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|Title:||High-affinity binding sites for oxygenated sterols in rat liver microsomes: Possible identity with antiestrogen binding sites|
antiestrogen binding site
oxysterol binding protein
|Citation:||Hwang, P.L.H. (1990). High-affinity binding sites for oxygenated sterols in rat liver microsomes: Possible identity with antiestrogen binding sites. Biochimica et Biophysica Acta - General Subjects 1033 (2) : 154-161. ScholarBank@NUS Repository.|
|Abstract:||Oxygenated derivatives of cholesterol are known to exhibit a number of biological activities including the inhibition of cholesterol biosynthesis and of cell proliferation, but their mechanism of action remains unclear. Previous studies have identified a cytosolic protein which binds 25-hydroxycholesterol, as well as several other oxysterols, with high affinity, possibly mediating some of their effects. We now report the existence of a high-affinity oxysterol binding site in rat liver microsomes which is distinct from the cytosolic binding protein. Among the oxygenated sterols examined, 5α-cholestan-3β-ol-7-one (7-ketocholestanol) had the highest affinity for this microsomal binding site (K(d) = 2.7 nM). Using 7-keto[3H]cholestanol as the radioactive ligand, we found that binding of this oxysterol to the microsomal binding site was saturable and reversible and was displaceable by the following oxysterols in descending order of potency: 7-ketocholestanol > 6-ketocholestanol > 7β-hydroxycholesterol = 7-ketocholesterol > cholesten-3β,5α,6β-triol = 7α-hydroxycholesterol > 4-cholesten-3-one. All other sterols studied, including, notably, 25-hydroxycholesterol, had little or no inhibitory effect on 7-keto[3H]cholestanol binding. Additional studies revealed that the microsomal oxysterol binding site was probably identical to the antiestrogen binding site described by other workers. First, saturation analysis and kinetic studies demonstrated that the antiestrogen tamoxifen competed directly with 7-keto[3H]cholestanol for the same binding site. Second, the ability of different oxysterols and antiestrogens to inhibit 7-keto[3H]cholestanol binding to the microsomal binding site paralleled their ability to inhibit [3H]tamoxifen binding to the antiestrogen binding site. Third, the tissue distribution of binding sites for 7-keto[3H]cholestanol was similar to that of the antiestrogen binding site. We conclude that: (1) in rat liver microsomes there are high-affinity oxysterol binding sites whose ligand specificity is different from that of the cytosolic oxysterol binding protein; and (2) the microsomal oxysterol binding site is probably identical to the antiestrogen binding site. The biological significance of these observations remains to be explored.|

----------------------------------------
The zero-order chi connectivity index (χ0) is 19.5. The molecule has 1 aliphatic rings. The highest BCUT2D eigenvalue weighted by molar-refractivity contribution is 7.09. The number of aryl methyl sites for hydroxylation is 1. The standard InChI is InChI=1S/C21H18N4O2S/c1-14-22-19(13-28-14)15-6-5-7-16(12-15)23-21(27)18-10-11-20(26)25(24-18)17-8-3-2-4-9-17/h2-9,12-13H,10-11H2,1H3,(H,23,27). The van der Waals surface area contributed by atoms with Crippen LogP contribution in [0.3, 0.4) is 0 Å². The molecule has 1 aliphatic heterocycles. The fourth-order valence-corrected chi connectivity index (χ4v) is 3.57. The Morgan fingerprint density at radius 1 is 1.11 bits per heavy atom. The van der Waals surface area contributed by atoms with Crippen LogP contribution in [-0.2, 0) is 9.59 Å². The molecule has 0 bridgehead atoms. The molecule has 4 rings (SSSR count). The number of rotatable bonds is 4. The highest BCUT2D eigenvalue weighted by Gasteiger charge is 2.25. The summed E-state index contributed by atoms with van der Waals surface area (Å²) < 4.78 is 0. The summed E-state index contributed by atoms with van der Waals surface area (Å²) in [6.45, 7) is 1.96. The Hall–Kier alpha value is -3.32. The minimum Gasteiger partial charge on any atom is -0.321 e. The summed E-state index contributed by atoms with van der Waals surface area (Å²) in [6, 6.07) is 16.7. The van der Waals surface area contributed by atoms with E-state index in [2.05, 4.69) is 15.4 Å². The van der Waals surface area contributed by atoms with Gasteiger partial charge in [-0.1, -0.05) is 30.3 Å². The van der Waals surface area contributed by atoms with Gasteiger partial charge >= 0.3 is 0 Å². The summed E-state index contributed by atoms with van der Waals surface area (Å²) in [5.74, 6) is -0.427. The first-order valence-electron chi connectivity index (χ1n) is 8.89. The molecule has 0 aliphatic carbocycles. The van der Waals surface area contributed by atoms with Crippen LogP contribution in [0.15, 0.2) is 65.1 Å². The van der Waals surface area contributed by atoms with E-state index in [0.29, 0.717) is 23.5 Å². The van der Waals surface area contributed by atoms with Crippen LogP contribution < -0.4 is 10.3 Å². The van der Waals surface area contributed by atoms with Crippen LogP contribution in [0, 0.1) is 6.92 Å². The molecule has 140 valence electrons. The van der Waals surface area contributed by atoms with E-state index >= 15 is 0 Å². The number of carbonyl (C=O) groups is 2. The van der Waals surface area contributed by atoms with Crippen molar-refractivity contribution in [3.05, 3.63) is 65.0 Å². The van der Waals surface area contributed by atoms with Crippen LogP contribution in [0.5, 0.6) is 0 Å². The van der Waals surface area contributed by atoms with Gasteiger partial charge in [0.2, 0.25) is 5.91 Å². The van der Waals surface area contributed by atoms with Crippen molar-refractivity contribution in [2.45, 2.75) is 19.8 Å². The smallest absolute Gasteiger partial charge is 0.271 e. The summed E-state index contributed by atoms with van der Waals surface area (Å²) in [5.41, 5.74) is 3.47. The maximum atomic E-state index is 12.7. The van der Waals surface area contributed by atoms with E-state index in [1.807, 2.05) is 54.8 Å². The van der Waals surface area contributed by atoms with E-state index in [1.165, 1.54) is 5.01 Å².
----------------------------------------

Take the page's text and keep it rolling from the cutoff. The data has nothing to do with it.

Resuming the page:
|Source Title:||Biochimica et Biophysica Acta - General Subjects|
|Appears in Collections:||Staff Publications|
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